What is the future of Israel's New National Camp? - opinion

Israelis are sick and tired of the recent election cycle, as we go to our fifth election in three years over the same question that keeps resulting in deadlock.

 THEN-PRIME MINISTER Naftali Bennett speaks to Interior Minister Ayelet Shaked in the Kneset plenum, in May. (photo credit: OLIVIER FITOUSSI/FLASH90)
THEN-PRIME MINISTER Naftali Bennett speaks to Interior Minister Ayelet Shaked in the Kneset plenum, in May.
(photo credit: OLIVIER FITOUSSI/FLASH90)

Two months ago, I released a three-part series on a new vision – Israel as a Jewish, democratic, and secure state. I placed a special emphasis on the emergence of the New National Camp (NNC). Current events have people wondering if the NNC is in crisis. This piece will address the challenges and opportunities afforded by recent events.

The major critique I received on my NNC series is that I wrote over 3,500 words without once mentioning Benjamin Netanyahu. Some were genuinely baffled that a political conversation beyond the “Yes”-Bibi or “No”-Bibi question was even possible. The frequent follow up questions I received were on coalition building or back to Netanyahu himself: Who should be ruled out of the next coalition? Ben-Gvir? Smotrich? Ra’am? The Joint List? How about the law to prevent Netanyahu from running? What about the trial?

This has been the biggest challenge and obstacle for this vision or any vision during the end of the Netanyahu era. Many Israelis define their identity based on Bibi – “Yes” or “No.” For many people, once each politician has given their answer on the Bibi question, there are no additional relevant political positions or opinions of interest. Voters have become obsessed with the pro/anti argument and the strategic voting horse race.

This challenge is also an opportunity. Israelis are sick and tired of the recent election cycle, as we go to our fifth election in three years over the same question that keeps resulting in deadlock. There are Israelis who dream of something bigger.

 Ayelet Shaked, Minister of the Interior, at a cabinet meeting on July 10th 2022. (credit: MARC ISRAEL SELLEM) Ayelet Shaked, Minister of the Interior, at a cabinet meeting on July 10th 2022. (credit: MARC ISRAEL SELLEM)

Dreaming of something bigger

There are Israelis who noticed that a different security approach has led to better results with Iran, Syria and Lebanon. There are Israelis who discovered this was the quietest year in the Negev and along the Gaza border since Ariel Sharon’s disengagement in 2005. There are Israelis who observed that the special relationship with the United States is back on track and that we have enhanced our relations with our moderate Arab neighbors. 

There are Israelis who became aware of the economic growth factors, the declining unemployment, low inflation and a deficit that has been reduced practically to zero. These success stories and more are thanks to the outgoing government and, to a great extent, the parties that comprise the NNC.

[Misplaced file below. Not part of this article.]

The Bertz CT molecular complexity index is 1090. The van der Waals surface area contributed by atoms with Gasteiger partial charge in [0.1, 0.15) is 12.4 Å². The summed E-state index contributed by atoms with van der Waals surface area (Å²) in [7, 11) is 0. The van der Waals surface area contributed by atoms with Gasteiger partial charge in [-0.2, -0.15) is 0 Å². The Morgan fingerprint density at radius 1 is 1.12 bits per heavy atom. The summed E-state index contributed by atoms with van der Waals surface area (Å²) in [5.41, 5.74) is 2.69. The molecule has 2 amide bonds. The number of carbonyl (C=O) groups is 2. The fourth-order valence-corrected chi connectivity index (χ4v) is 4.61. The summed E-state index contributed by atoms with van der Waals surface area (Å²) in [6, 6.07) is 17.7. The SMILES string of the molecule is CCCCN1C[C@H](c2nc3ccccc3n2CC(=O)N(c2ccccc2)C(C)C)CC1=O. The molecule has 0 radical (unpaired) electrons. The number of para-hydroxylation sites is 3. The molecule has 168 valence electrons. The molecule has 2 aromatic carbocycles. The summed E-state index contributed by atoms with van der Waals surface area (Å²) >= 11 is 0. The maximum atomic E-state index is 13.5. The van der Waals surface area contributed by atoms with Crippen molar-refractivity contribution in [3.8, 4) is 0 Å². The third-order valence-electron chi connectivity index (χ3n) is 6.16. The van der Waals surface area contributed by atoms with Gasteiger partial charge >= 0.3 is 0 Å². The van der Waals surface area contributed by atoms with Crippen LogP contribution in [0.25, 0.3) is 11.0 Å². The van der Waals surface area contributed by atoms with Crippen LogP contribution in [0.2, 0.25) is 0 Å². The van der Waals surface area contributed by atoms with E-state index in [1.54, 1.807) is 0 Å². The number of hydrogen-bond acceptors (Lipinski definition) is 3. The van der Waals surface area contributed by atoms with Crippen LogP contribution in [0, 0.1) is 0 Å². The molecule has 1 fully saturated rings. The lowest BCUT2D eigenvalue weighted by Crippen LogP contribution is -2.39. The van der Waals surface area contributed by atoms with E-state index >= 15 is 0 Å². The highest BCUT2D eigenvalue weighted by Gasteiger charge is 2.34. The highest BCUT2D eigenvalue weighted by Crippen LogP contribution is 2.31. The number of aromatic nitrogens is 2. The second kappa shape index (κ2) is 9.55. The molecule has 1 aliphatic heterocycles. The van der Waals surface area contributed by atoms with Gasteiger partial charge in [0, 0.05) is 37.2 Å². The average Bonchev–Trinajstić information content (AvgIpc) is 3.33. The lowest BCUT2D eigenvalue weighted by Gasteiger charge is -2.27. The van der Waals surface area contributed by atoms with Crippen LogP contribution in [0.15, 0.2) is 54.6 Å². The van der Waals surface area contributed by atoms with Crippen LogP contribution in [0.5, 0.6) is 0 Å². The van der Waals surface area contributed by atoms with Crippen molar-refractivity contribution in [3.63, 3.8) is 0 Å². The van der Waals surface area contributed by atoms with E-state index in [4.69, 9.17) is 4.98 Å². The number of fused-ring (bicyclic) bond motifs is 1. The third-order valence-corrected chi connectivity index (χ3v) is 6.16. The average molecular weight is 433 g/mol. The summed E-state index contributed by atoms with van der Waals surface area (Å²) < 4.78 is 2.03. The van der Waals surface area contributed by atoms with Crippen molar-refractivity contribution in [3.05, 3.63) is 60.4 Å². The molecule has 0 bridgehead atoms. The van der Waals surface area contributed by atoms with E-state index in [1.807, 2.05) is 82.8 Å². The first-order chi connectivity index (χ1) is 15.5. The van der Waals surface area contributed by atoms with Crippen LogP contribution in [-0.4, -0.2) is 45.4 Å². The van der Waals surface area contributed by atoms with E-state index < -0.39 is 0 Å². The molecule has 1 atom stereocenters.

As prime minister, Naftali Bennett led the NNC. Following his resignation, there was a scramble of the three parties making up the NNC to distinguish themselves from each other. Yisrael Beytenu leader and Finance Minister Avigdor Liberman made the decision to focus on an economic campaign.

NEW HOPE leader and Justice Minister Gideon Sa’ar decided to join forces with Blue & White leader and Defense Minister Benny Gantz. At the formation of the new joint ticket, Gantz announced he was “establishing the home of the stately Center.” Sa’ar chose to move to the center, instead of remaining in the middle, and Lieberman decided to ignore non-economic issues.

Bennett did not merge Yamina with an existing party and chose to name Shaked as his successor, keeping the party firmly on the right. Those who have believed in Bennett’s path as leader of the NNC will appreciate the wisdom in this decision. Right-leaning voters will be unlikely to vote for Gantz, even with Sa’ar and Elkin on the list.

They are also unlikely to vote for Liberman, who is hiding from his right-wing credentials. Today, Shaked remains the only party leader in the Knesset who is still committed to the idea of the NNC, balancing the three critical components of Israel in the middle of the Jewish, democratic, and secure triangle.

Following Bennett’s departure, the strength of Yamina’s ticket is yet to be determined. Interior Minister Ayelet Shaked, Deputy Religious Services Minister Matan Kahana, Deputy Minister in the Prime Minister’s Office Abir Kara, MK Shirly Pinto, former and incoming MK Yom Tob Kalfon and myself, as the Anglo candidate, is a good start. Perhaps what is needed to complete the picture is a reunification of those loyal to the NNC in this Knesset under one list, such as those who objected to the Gantz-Sa’ar merger: New Hope MK Sharren Haskel, and Derech Eretz MKs Yoaz Hendel and Zvi Hauser. Other high-caliber candidates will surely be considered, as well.

Many Israelis find themselves in the middle and not in the center. They are looking for someone who is not currently on trial, like Netanyahu, or a Kahanist, like Ben-Gvir, nor someone who keeps running to meet Abu Mazen, like Gantz, or a party that has zero right-wingers on their list, like Lapid. These voters are looking for a new New National Camp to vote for. As of now, Yamina is the only party that meets those criteria. Shaked must present a list that reflects this.

The vision of Israel as a Jewish, democratic and secure state is still achievable. Shaked’s task is to lead the NNC through this election, so it can live up to its potential in the post-Netanyahu era.

The writer currently serves as the Knesset faction director for Yamina and was a candidate on the Yamina list for the 24th Knesset election.